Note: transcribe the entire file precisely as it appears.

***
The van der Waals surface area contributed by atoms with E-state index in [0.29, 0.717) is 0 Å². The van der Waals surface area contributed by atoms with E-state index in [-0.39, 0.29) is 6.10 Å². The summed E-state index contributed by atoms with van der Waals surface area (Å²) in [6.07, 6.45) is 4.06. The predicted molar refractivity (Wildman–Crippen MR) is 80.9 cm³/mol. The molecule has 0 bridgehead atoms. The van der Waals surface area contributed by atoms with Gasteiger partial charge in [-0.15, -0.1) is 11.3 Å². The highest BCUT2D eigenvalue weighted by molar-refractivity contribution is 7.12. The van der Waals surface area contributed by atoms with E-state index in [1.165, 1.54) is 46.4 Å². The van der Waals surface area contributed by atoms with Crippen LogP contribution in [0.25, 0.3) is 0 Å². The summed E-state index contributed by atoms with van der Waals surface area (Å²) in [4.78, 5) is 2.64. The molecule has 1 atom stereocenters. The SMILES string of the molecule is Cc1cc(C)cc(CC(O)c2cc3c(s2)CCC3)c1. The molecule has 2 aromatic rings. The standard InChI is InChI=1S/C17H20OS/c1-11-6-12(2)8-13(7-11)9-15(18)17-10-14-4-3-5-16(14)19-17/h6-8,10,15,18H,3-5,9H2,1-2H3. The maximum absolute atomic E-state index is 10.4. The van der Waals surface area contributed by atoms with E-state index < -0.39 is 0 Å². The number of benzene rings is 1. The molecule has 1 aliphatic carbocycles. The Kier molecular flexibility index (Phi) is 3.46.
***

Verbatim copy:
The van der Waals surface area contributed by atoms with E-state index in [0.29, 0.717) is 0 Å². The van der Waals surface area contributed by atoms with E-state index in [-0.39, 0.29) is 6.10 Å². The summed E-state index contributed by atoms with van der Waals surface area (Å²) in [6.07, 6.45) is 4.06. The predicted molar refractivity (Wildman–Crippen MR) is 80.9 cm³/mol. The molecule has 0 bridgehead atoms. The van der Waals surface area contributed by atoms with Gasteiger partial charge in [-0.15, -0.1) is 11.3 Å². The highest BCUT2D eigenvalue weighted by molar-refractivity contribution is 7.12. The van der Waals surface area contributed by atoms with E-state index in [1.165, 1.54) is 46.4 Å². The van der Waals surface area contributed by atoms with Crippen LogP contribution in [0.25, 0.3) is 0 Å². The summed E-state index contributed by atoms with van der Waals surface area (Å²) in [4.78, 5) is 2.64. The molecule has 1 atom stereocenters. The SMILES string of the molecule is Cc1cc(C)cc(CC(O)c2cc3c(s2)CCC3)c1. The molecule has 2 aromatic rings. The standard InChI is InChI=1S/C17H20OS/c1-11-6-12(2)8-13(7-11)9-15(18)17-10-14-4-3-5-16(14)19-17/h6-8,10,15,18H,3-5,9H2,1-2H3. The maximum absolute atomic E-state index is 10.4. The van der Waals surface area contributed by atoms with E-state index < -0.39 is 0 Å². The number of benzene rings is 1. The molecule has 1 aliphatic carbocycles. The Kier molecular flexibility index (Phi) is 3.46.